ΩNAΩAA-1b1, 듼 듼 듼ΩAA-1b2, 듼 듼 듼and 듼 듼 듼θA<b3.

  • (C2) The model and tuning parameters satisfy

    q=o(nmA2), 듼 듼 듼log p=o(nmA2q2), 듼 듼 듼λ=o(mA), 듼 듼 듼γ=o(λ), 듼 듼 듼and 듼 듼 듼nmA2

    as n→∞, where and mA=minjAβj*.

  • (C3) There exists a sequence qκn/2 such that

    lim infnρκsrc>1a, 듼 듼 듼log p=o(nκ3), 듼 듼 듼and 듼 듼 듼nκ2

    as n→∞, where ρκsrc=min|D|2κλmin(ΩDD).

Remark 3

Condition (C1) is given by Mai et al. (2012) which requires b1 = 1 for LASSO penalized LDA to be selection consistent. The restriction corresponds to the Strong Irrepresentable condition given by Zhao and Yu (2006) for LASSO penalized linear regression. Condition (C2) includes technical assumptions that are standard for the non-convex penalized regression, see Remark 3.2. Note that β* is a scaled version of βBayes for the LSE framework that satisfies β* = cβBayes for some constant c > 0, see Proposition 3 in Mai et al. (2012) for some details. Condition (C3) assumes that any principal sub-matrix of Ω is non-singular whenever which corresponds to the sparse Riesz condition in Zhang (2010) imposed on the design matrix in the linear regression.

Theorem 1

Under (C1)–(C3), the oracle LASSO is unique minimizer of Qλ,γ with probability tending to one, in the sense that

Remark 4

Theorem 1 holds for γ = 0 which proves that the oracle LSE becomes the unique minimizer of Qλ,γ when the penalty is MCP.

Remark 5

The conditions (C2) and (C3) can be simplified as

mAλqlog pn

if nκ3 log p, where ab implies a/b→∞ as n→∞. However, we need

mAλlog pn,

for the high-dimensional linear regression (Kwon et al., 2015). The difference between the minimum signal sizes, up to a factor q, happens since the design matrix is high-dimensional and random for the LDA.

4. Numerical studies

In this section, we present the results of numerical studies including simulations and real data analysis. We obtained all the penalized estimators using R package ncpen (Kim et al., 2020) that was developed based on the convex-concave procedure (Yuille and Rangarajan, 2002) and coordinate descent algorithm (Mazumder et al., 2011).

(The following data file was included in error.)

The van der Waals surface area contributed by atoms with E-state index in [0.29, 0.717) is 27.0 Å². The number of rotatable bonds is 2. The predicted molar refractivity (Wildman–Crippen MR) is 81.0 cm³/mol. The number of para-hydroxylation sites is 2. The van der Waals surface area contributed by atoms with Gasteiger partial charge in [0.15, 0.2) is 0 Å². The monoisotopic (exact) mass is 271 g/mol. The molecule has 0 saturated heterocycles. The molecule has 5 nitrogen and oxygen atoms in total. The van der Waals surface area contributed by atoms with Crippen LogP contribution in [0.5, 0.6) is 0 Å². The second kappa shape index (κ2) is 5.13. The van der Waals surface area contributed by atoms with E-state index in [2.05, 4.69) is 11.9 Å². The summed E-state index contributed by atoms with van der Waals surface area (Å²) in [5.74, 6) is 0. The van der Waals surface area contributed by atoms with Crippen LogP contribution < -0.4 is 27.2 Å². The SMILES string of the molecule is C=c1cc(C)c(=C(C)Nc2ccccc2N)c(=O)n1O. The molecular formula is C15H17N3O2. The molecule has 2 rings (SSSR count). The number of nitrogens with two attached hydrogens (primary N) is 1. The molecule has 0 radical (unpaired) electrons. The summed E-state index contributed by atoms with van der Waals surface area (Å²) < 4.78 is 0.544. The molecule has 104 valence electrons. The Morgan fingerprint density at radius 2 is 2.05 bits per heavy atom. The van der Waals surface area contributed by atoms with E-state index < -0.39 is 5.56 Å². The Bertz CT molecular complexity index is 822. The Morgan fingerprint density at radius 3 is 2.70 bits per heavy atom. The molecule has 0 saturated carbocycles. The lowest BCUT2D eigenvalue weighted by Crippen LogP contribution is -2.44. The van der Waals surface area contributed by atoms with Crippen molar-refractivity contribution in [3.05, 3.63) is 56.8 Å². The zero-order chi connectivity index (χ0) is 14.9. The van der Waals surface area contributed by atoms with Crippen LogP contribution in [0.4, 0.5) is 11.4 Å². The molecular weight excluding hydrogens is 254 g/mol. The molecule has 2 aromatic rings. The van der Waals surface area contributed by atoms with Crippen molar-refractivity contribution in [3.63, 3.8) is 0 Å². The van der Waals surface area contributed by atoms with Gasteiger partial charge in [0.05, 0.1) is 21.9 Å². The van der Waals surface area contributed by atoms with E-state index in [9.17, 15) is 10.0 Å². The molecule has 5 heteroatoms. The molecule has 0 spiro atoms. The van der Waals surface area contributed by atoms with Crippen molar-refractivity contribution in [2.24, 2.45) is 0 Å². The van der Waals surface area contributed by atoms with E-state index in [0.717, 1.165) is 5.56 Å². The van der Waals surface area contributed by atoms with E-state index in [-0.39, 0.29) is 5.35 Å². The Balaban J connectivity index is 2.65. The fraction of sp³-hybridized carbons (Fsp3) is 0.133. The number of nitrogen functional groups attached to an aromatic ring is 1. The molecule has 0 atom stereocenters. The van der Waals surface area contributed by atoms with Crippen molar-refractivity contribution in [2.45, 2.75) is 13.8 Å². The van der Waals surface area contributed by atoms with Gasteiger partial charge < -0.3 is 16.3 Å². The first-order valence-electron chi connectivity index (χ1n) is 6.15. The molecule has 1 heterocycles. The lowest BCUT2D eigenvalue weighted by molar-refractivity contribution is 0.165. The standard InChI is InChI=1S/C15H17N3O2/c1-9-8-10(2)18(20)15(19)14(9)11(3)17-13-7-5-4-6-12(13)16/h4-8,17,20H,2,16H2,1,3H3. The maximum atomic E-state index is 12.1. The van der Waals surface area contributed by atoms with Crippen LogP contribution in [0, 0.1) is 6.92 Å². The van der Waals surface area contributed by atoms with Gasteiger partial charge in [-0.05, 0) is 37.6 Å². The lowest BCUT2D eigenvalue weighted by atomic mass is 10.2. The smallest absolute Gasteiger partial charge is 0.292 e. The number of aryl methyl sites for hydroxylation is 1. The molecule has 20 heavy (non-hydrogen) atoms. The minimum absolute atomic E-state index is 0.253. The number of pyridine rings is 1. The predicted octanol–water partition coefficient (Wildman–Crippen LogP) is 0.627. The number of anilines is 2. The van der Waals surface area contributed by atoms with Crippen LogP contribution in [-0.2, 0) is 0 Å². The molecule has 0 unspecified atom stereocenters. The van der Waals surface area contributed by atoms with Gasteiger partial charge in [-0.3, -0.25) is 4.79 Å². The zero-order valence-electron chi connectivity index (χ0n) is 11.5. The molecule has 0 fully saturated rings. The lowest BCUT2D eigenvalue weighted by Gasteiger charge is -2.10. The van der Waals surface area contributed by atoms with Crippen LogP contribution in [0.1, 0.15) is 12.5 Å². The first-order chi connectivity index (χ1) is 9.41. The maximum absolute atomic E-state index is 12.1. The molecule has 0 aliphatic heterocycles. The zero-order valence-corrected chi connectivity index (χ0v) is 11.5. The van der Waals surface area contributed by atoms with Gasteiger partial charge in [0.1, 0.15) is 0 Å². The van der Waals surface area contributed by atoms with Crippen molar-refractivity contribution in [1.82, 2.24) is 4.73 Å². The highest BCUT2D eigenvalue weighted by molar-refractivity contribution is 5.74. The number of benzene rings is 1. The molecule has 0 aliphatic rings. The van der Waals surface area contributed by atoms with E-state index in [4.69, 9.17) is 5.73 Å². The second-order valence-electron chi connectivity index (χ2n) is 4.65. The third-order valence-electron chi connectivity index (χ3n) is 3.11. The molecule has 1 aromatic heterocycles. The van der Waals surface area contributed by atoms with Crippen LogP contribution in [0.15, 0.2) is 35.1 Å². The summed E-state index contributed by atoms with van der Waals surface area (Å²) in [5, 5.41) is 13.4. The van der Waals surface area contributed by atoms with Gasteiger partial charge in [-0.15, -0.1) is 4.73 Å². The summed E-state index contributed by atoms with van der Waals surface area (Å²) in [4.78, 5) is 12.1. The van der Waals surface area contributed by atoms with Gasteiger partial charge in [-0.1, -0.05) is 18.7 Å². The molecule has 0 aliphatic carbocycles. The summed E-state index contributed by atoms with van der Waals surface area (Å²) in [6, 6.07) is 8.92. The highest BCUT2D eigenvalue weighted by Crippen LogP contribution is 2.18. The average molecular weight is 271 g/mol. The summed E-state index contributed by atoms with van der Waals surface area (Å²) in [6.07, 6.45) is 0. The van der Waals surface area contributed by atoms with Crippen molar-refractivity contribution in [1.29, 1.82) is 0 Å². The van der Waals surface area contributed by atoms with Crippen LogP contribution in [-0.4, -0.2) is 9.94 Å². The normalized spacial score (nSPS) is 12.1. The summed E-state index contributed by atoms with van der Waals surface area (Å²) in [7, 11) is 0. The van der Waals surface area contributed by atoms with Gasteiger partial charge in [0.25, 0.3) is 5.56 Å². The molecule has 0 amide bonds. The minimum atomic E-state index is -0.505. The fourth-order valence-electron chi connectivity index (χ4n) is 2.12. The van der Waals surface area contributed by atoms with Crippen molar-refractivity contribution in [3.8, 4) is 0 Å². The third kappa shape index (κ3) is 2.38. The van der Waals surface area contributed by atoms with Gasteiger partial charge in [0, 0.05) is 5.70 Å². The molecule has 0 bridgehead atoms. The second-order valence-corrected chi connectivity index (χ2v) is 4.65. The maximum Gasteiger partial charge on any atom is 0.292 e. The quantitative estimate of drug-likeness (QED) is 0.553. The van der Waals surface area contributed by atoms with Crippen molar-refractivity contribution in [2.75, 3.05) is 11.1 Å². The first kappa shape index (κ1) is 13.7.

4.1. Simulation studies

The simulation studies were based on the conditional distribution in (2.1) with various scenarios. We considered two different class probabilities: π1 = 0.5 (balanced case) and π1 = 0.67 (unbalanced case). Given the class label, we also considered two different conditional covariance matrices: = (1) and = (2), where Σjk(1)=I(i=j) (no correlation) and Σjk(2)=0.5|j-k|, j, kp (power decaying correlation). For the conditional mean vectors, we set μ1 = 0p and μ2 = βBayes, where βjBayes=α(-1)jI(jq), jp and α was set for the Bayes misclassification error rate to be 0.2 for all scenarios.

We set n ∈ {300, 600, 900}, p ∈ {1000, 2000}, and q ∈ {5, 10} to compare finite sample performance of MCL with LASSO, including MCP as a special case of MCL. We considered three cases for MCL: MCLk with a = 2.1 and γ = opt, k ∈ {1, 2, 3}, where λopt is the best tuning parameter value for LASSO (Kwon et al., 2015). We also considered three cases of MCP: MCPk with a = k + 0.1, k ∈ {1, 2, 3} and γ = 0.

For each method, we used n training samples for direction vector estimation and n independent validation samples for selecting the tuning parameter λ. We checked the selection performance by counting the number of true positive selection (TPS), the number of false positive selection (FPS) and indicator of correct model identification (CMI): TPS=ΣjqI(β^j0,βjBayes0),FPS=Σj>qI(β^j0,βjBayes=0), and CMI = I(TPS = q, FPS = pq). Furthermore, we compared the misclassification error rate (ERR) obtained from 2n independent test samples by using the classification rule in (2.8). We repeated each simulation 200 times and summarized the averages of the four measures in Table 1 and Table 2, including graphical illustrations in Figure 2 and Figure 3.

Table 1 shows the results when = (1). First, TPS converged to q as n increased for all methods while LASSO performed best for each fixed n. Second, FPS decreased as n increased only for MCL and MCP, leading to an increase in CMI. Hence, our theoretical results were supported by the results since MCL and MCP correctly fitted the model as n increased while LASSO overfitted the model regardless of sample size. These trends continued even under the class imbalance and dimension increase. Third, ERR tended to decrease as n increased for all methods. Especially MCL1 attained the lowest ERR for each fixed n and was followed by MCL2 and LASSO.